Encouraging signs have recently emerged for anyone who’s been irked by an idle, unsightly construction site at one of Atlanta’s more high-profile intersections.  

Over the past two weeks, workers have installed and painted more private wooden fencing around the base of Campanile Plaza at 1155 Peachtree Street. That's helping to obscure what officials with the City of Atlanta’s Office of Buildings filed a complaint against in September, decrying the site as an “abandoned project.”

Campanile’s owners, Dewberry Group, began a renovation of the 21-story tower’s base floors in 2019, encircling a full city block in construction fencing while gutting lower floors and tearing out exterior common areas. Construction ceased in early 2020, and little or no visible work has recommenced at the southeast corner of Peachtree and 14th streets.

But according to Midtown Alliance, that could change.

Dewberry Group has submitted an application for a Special Administrative Permit—a necessary step before building permits can be issued—to the city.

Workers installing more private wooden fencing around the base of the Campanile building in April. Submitted

Dewberry officials are expected to come before the Midtown Development Review Committee at the board’s next meeting May 10, according to Midtown Alliance, which plans to release its agenda for that meeting the Friday before.

The Midtown DRC, an appointed board, vets developers’ proposals, suggests alterations, and provides recommendations to the City’s Office of Planning before projects move forward in the district.

We’ve asked Dewberry reps for information on where the project stands and what changes, if any, might be in store. We’ll update this story with any additional intel that comes.

Since the depths of the COVID-19 pandemic, Midtown residents in particular have complained about the unfinished Campanile work and how it devolved into a weedy eyesore. More recently, the site has been on full display for patrons of Colony Square’s The Grove, part of a $400-million redevelopment across the street.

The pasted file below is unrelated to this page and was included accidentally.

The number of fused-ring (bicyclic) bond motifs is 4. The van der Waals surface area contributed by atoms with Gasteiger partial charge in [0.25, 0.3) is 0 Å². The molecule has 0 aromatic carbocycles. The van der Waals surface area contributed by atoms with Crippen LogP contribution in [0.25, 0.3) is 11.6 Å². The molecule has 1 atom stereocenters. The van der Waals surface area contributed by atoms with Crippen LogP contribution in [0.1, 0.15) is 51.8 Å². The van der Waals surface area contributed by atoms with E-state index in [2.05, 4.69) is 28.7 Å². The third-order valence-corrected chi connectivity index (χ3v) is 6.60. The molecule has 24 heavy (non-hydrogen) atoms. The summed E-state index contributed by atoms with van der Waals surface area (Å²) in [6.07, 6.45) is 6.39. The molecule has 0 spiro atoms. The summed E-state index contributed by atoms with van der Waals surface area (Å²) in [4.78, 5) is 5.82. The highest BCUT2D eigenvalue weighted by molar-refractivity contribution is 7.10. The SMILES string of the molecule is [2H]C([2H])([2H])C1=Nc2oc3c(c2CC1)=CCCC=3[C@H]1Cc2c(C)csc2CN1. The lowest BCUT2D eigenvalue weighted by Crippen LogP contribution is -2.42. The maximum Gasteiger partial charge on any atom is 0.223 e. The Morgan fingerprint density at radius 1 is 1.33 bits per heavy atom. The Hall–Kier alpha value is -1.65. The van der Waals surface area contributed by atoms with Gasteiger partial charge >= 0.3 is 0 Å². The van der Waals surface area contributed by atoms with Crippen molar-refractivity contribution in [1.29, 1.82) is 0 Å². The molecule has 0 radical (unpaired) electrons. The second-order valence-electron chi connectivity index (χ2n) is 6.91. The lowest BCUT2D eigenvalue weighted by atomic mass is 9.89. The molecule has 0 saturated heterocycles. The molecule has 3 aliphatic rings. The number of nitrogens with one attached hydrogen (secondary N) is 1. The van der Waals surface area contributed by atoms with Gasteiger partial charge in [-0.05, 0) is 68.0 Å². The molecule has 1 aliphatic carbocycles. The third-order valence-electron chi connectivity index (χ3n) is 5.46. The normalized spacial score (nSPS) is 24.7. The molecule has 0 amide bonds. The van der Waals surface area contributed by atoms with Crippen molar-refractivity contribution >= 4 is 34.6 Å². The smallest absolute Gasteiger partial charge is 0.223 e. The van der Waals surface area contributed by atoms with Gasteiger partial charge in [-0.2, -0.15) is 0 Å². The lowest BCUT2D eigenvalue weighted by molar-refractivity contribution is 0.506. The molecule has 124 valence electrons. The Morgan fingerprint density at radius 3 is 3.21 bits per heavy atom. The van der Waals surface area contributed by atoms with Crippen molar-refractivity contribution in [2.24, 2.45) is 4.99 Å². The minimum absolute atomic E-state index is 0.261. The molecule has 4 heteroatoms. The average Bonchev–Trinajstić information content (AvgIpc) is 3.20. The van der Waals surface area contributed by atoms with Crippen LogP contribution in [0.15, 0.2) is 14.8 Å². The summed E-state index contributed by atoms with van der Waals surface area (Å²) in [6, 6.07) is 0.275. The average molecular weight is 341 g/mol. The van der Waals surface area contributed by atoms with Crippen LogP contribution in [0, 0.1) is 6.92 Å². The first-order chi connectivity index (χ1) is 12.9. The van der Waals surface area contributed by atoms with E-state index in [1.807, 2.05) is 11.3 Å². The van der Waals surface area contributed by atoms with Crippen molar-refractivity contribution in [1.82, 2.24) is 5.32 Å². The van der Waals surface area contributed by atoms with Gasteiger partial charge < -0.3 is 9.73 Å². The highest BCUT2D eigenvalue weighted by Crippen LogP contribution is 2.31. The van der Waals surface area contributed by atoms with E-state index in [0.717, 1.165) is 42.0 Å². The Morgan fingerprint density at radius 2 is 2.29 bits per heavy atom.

The complaint against Dewberry Group—led by prominent Midtown landowner John Dewberry, who's been described by national media as Atlanta's "emperor of empty lots" for his willingness to sit on land and rebuff big-time offers—was filed on September 27. It’s unclear what punitive action, if any, the city took.

Property developers in Atlanta can’t leave sites idle in perpetuity without facing fines or other repercussions, whether they’re redoing a porch or erecting a skyscraper, as city officials have previously told Urbanize Atlanta.  ​

In an interview with the AJC in November, Dewberry blamed Campanile’s delays on several factors. Those have included a dispute with a contractor, the pandemic, and one marquee tenant (SunTrust, now Truist Bank) relocating and consolidating its offices downtown, per Dewberry. The newspaper also found that “financial snags” have taken a toll, including a $186-million loan considered to be distressed.

View from Colony Square's The Grove to developer Dewberry Capital's long-stalled Campanile Plaza building redevelopment, as seen in December. Josh Green/Urbanize Atlanta

Nonetheless, Dewberry vowed to march on (and clad the tower’s base in marble, while adding a penthouse office suite), with expectations to file revised architectural plans early this year, per the November interview.  

Built in 1987 as Bell South’s corporate headquarters, the 450,000-square-foot Campanile was purchased by Dewberry Group in 2010. Several years ago, the company completed a renovation that purged the Class A building of its 1980s datedness on upper floors, but its lobbies and plazas were still lacking an engaging connection with surrounding streets.

The design update at the tower’s base has been more than five years in the making.

Plans for the revised Campanile base as seen from the south, per initial renderings. Revisions are expected to come before the Midtown Development Review Committee next week. Studio Dewberry

Per the most recent available plans, the renovation calls for a 50,000-square-foot addition of two-story retail, plus modernized lobbies that Dewberry Group leaders feel could be among “the world’s most inspirational,” according to the company’s website.

Dewberry Studio, the company’s design component, drew up that Campanile redo in partnership with Berkley-based Wong Logan Architects and architect Peter Logan of New York City.

Plans originally called for the revised Campanile to debut last summer.

Images: Closer look at two-tower proposal in heart of Midtown (Urbanize Atlanta)